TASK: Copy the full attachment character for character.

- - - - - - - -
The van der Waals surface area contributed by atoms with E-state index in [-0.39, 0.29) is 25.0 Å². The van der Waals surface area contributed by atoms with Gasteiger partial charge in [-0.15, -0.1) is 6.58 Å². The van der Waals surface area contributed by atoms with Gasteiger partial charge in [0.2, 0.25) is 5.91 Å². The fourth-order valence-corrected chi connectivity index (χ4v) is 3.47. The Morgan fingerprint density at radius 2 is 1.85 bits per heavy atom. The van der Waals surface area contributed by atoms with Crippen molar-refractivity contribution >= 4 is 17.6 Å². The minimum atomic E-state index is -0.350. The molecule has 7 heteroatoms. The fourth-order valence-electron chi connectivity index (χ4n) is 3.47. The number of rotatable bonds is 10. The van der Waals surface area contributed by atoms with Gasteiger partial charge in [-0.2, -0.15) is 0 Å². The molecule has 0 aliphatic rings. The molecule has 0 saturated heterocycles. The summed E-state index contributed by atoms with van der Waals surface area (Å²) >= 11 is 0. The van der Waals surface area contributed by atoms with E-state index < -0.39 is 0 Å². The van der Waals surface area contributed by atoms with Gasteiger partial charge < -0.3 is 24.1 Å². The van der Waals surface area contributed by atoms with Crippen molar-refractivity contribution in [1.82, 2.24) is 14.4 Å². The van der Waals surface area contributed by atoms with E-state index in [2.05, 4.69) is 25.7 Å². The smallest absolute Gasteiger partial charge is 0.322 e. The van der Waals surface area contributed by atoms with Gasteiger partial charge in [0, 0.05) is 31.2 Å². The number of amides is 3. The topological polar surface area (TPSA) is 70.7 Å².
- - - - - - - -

The van der Waals surface area contributed by atoms with E-state index in [-0.39, 0.29) is 25.0 Å². The van der Waals surface area contributed by atoms with Gasteiger partial charge in [-0.15, -0.1) is 6.58 Å². The van der Waals surface area contributed by atoms with Gasteiger partial charge in [0.2, 0.25) is 5.91 Å². The fourth-order valence-corrected chi connectivity index (χ4v) is 3.47. The Morgan fingerprint density at radius 2 is 1.85 bits per heavy atom. The van der Waals surface area contributed by atoms with Crippen molar-refractivity contribution >= 4 is 17.6 Å². The minimum atomic E-state index is -0.350. The molecule has 7 heteroatoms. The fourth-order valence-electron chi connectivity index (χ4n) is 3.47. The number of rotatable bonds is 10. The van der Waals surface area contributed by atoms with Gasteiger partial charge in [-0.2, -0.15) is 0 Å². The molecule has 0 aliphatic rings. The molecule has 0 saturated heterocycles. The summed E-state index contributed by atoms with van der Waals surface area (Å²) >= 11 is 0. The van der Waals surface area contributed by atoms with E-state index < -0.39 is 0 Å². The van der Waals surface area contributed by atoms with Gasteiger partial charge < -0.3 is 24.1 Å². The van der Waals surface area contributed by atoms with Crippen molar-refractivity contribution in [1.82, 2.24) is 14.4 Å². The van der Waals surface area contributed by atoms with E-state index in [2.05, 4.69) is 25.7 Å². The smallest absolute Gasteiger partial charge is 0.322 e. The van der Waals surface area contributed by atoms with Gasteiger partial charge in [0, 0.05) is 31.2 Å². The number of amides is 3. The topological polar surface area (TPSA) is 70.7 Å².